Regarding Ukraine case, in hindsight it seems reasonable to believe Washington’s best decision to preserve an advantage over Russia regarding Ukraine would have been to encourage Kiev to uphold the Minsk Agreements. Russian forces would have remained within Russian territory, the Donbass region would have remained under Kiev’s control, and the US would be able to move forward with a pro-Western administration in power in Kiev into the foreseeable future.
Instead, Washington is now watching Russia absorb and divide Ukraine, demilitarize not only the Ukrainian armed forces but also deplete the inventories of Ukraine’s Western sponsors. Western military hardware is blowing away with the smoke on Ukrainian battlefields.
Regarding Taiwan case, a very similar process is about to take place over Taiwan and the US appears incapable of stopping it let alone reversing yet another self-destructive strategy aimed at provoking near-peer or peer military powers – a strategy that was most likely conceived long ago, when the US enjoyed much greater military superiority over its adversaries.
As Beijing pursues its strategy, establishing a new normal on its own terms around and over Taiwan, the West is openly preparing more provocations to give Beijing precisely what it needs, continued justification to do so. Canada now announced it will join the US in provoking China over Taiwan. China warns Canada over planned Taiwan visit by parliamentarians. It doesn’t require much imagination to foresee Beijing will use this upcoming provocation as yet another justification to expand ongoing military operations.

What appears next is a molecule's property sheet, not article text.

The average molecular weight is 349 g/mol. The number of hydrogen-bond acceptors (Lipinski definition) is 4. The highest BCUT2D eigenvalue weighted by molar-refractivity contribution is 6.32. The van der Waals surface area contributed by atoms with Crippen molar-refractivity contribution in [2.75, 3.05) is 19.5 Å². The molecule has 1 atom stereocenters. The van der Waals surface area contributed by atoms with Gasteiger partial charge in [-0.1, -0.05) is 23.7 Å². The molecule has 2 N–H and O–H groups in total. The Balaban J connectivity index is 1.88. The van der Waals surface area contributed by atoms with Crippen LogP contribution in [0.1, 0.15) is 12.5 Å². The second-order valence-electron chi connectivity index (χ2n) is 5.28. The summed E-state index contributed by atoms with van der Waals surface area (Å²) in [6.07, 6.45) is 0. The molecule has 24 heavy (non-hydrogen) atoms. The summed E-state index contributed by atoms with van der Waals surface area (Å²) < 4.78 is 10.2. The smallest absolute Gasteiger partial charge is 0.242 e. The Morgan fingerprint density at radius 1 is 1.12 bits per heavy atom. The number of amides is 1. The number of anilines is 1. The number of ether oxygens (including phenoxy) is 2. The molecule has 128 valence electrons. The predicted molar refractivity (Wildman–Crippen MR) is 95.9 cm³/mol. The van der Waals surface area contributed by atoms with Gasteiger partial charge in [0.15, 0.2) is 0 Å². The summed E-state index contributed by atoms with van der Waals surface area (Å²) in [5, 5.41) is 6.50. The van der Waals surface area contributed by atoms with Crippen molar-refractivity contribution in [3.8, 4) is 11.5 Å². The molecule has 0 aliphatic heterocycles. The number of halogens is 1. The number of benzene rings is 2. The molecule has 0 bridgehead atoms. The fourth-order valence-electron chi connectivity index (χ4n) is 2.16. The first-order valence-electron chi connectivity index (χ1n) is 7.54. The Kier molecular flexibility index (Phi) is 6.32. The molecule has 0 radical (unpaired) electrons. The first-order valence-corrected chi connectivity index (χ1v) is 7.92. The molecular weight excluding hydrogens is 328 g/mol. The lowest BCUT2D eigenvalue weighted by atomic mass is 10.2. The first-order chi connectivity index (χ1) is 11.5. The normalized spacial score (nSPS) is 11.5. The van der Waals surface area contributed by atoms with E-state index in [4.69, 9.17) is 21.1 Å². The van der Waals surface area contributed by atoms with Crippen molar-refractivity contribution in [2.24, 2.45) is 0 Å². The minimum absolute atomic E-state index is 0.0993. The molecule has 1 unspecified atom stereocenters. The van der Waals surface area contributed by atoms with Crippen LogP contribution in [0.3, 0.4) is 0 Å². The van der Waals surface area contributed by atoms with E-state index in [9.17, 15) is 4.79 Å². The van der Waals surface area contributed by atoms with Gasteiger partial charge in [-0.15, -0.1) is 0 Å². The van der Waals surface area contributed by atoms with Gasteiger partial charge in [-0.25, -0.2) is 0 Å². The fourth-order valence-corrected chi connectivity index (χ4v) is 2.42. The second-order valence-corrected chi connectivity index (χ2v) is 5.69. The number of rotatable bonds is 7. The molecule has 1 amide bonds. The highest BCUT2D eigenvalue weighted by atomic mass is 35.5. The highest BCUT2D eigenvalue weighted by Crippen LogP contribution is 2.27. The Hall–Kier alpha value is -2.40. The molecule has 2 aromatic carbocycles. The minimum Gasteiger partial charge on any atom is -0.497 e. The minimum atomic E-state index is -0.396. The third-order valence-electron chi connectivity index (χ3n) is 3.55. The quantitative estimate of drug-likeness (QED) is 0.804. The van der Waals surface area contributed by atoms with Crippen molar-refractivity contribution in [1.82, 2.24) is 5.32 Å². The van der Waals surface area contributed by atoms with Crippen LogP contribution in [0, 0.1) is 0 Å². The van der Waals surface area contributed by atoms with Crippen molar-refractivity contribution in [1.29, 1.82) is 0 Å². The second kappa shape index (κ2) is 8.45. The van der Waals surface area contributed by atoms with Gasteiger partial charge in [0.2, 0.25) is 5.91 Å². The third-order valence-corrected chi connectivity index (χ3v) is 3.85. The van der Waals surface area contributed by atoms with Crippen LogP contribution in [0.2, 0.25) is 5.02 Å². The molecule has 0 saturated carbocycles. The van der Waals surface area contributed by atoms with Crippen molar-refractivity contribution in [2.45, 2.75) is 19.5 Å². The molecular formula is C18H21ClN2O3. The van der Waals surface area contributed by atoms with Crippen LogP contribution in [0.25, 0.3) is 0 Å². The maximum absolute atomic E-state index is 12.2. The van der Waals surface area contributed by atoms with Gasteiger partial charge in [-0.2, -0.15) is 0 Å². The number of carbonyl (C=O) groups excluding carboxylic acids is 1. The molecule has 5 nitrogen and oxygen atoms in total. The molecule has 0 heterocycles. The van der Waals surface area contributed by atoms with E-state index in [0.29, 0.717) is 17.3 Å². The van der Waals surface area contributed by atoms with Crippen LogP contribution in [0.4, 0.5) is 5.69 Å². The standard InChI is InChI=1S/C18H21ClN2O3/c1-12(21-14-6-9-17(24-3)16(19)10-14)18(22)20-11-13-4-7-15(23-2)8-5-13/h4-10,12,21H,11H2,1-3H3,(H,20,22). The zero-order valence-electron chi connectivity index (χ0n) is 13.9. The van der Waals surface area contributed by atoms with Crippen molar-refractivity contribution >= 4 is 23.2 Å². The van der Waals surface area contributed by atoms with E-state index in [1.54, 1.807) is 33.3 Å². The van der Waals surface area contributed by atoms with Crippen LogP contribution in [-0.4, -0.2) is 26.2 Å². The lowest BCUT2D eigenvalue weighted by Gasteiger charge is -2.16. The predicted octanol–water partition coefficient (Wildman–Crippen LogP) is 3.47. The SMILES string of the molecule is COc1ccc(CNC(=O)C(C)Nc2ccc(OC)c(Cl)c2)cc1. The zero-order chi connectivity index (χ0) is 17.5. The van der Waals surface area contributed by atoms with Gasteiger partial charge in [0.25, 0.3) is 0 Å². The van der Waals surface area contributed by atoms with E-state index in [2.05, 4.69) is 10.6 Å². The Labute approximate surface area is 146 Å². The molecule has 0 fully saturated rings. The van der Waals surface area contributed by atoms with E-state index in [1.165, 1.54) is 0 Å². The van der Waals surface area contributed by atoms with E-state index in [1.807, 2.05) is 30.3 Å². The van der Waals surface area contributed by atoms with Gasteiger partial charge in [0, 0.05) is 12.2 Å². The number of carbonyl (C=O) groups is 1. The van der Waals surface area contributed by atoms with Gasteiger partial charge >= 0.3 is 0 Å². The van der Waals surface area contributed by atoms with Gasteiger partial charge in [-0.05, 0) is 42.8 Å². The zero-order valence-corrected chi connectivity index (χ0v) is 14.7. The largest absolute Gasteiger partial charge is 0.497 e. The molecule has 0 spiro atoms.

The US-backed administration in Taipei is also fueling this crisis. For an administration that attempts to pose as “independent” of Beijing, Taiwan’s economy is heavily dependent on the rest of China, providing Beijing with the ability to easily enhance its military superiority over and operations against separatist elements in Taipei through economic measures.
Gradual reunification between Taiwan and the rest of China has already been taking place for many years, primarily through economic integration. Trade, tourism, and investment from the rest of China keeps Taiwan’s economy afloat. When the flow of any of these factors is cut it creates major disruptions.
Danger of two-front war is looming. The position of the Biden administration has strained US relations with two main competitors, Russia and China, in the way former Secretary of State Henry Kissinger stressed in an August interview with The Wall Street Journal. As a member of the old conservative school, Kissinger warns “We are at the edge of war with Russia and China on issues, which we partly created, without any concept of how this is going to end or what it’s supposed to lead to.”
For the past couple of years, the American establishment has become quite open about its plans to “contain” Russia and China. Specifically, the plan was to first unleash a conflict with Russia at the hands of the US proxies in Ukraine and then finish Moscow off with sanctions, in the hope that it would quickly lose and bow down to Washington. In the next phase of the confrontation with Moscow and Beijing, the White House intended to pit their proxies in Taiwan against China, expecting to defeat the Chinese adversary as well.